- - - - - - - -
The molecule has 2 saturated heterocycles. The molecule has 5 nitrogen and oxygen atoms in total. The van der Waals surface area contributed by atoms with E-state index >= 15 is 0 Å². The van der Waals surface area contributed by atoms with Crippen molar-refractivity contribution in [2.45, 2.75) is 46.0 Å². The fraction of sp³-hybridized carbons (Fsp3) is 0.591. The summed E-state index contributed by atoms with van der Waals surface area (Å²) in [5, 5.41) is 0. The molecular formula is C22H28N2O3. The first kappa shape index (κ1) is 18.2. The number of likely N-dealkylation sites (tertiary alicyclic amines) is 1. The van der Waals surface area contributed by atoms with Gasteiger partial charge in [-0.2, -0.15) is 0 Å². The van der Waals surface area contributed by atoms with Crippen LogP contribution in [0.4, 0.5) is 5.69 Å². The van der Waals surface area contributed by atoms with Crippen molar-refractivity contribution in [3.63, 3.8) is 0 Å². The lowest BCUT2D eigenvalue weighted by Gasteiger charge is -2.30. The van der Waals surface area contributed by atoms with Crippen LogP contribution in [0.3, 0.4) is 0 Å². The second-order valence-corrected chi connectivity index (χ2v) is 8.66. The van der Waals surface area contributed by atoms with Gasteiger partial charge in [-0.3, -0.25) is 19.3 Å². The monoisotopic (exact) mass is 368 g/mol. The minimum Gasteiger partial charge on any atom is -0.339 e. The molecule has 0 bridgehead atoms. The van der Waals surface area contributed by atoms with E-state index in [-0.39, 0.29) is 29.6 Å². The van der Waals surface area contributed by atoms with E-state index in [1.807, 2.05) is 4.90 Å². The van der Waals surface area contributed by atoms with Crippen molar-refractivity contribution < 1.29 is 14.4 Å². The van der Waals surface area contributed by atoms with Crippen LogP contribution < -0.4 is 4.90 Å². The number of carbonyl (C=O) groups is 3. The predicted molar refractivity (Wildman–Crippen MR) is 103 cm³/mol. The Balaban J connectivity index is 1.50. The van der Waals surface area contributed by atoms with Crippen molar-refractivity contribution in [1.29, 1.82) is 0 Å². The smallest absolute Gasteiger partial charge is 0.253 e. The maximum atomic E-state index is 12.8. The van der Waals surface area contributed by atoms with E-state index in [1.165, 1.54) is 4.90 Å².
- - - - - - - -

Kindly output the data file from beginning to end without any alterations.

The molecule has 2 saturated heterocycles. The molecule has 5 nitrogen and oxygen atoms in total. The van der Waals surface area contributed by atoms with E-state index >= 15 is 0 Å². The van der Waals surface area contributed by atoms with Crippen molar-refractivity contribution in [2.45, 2.75) is 46.0 Å². The fraction of sp³-hybridized carbons (Fsp3) is 0.591. The summed E-state index contributed by atoms with van der Waals surface area (Å²) in [5, 5.41) is 0. The molecular formula is C22H28N2O3. The first kappa shape index (κ1) is 18.2. The number of likely N-dealkylation sites (tertiary alicyclic amines) is 1. The van der Waals surface area contributed by atoms with Gasteiger partial charge in [-0.2, -0.15) is 0 Å². The van der Waals surface area contributed by atoms with Crippen LogP contribution in [0.4, 0.5) is 5.69 Å². The van der Waals surface area contributed by atoms with Crippen molar-refractivity contribution in [3.63, 3.8) is 0 Å². The lowest BCUT2D eigenvalue weighted by Gasteiger charge is -2.30. The van der Waals surface area contributed by atoms with Crippen LogP contribution in [0.3, 0.4) is 0 Å². The second-order valence-corrected chi connectivity index (χ2v) is 8.66. The van der Waals surface area contributed by atoms with Gasteiger partial charge in [-0.3, -0.25) is 19.3 Å². The monoisotopic (exact) mass is 368 g/mol. The minimum Gasteiger partial charge on any atom is -0.339 e. The molecule has 0 bridgehead atoms. The van der Waals surface area contributed by atoms with E-state index in [-0.39, 0.29) is 29.6 Å². The van der Waals surface area contributed by atoms with E-state index in [1.807, 2.05) is 4.90 Å². The van der Waals surface area contributed by atoms with Crippen molar-refractivity contribution < 1.29 is 14.4 Å². The van der Waals surface area contributed by atoms with Crippen LogP contribution < -0.4 is 4.90 Å². The number of carbonyl (C=O) groups is 3. The predicted molar refractivity (Wildman–Crippen MR) is 103 cm³/mol. The Balaban J connectivity index is 1.50. The van der Waals surface area contributed by atoms with Crippen molar-refractivity contribution in [1.29, 1.82) is 0 Å². The smallest absolute Gasteiger partial charge is 0.253 e. The maximum atomic E-state index is 12.8. The van der Waals surface area contributed by atoms with E-state index in [1.165, 1.54) is 4.90 Å².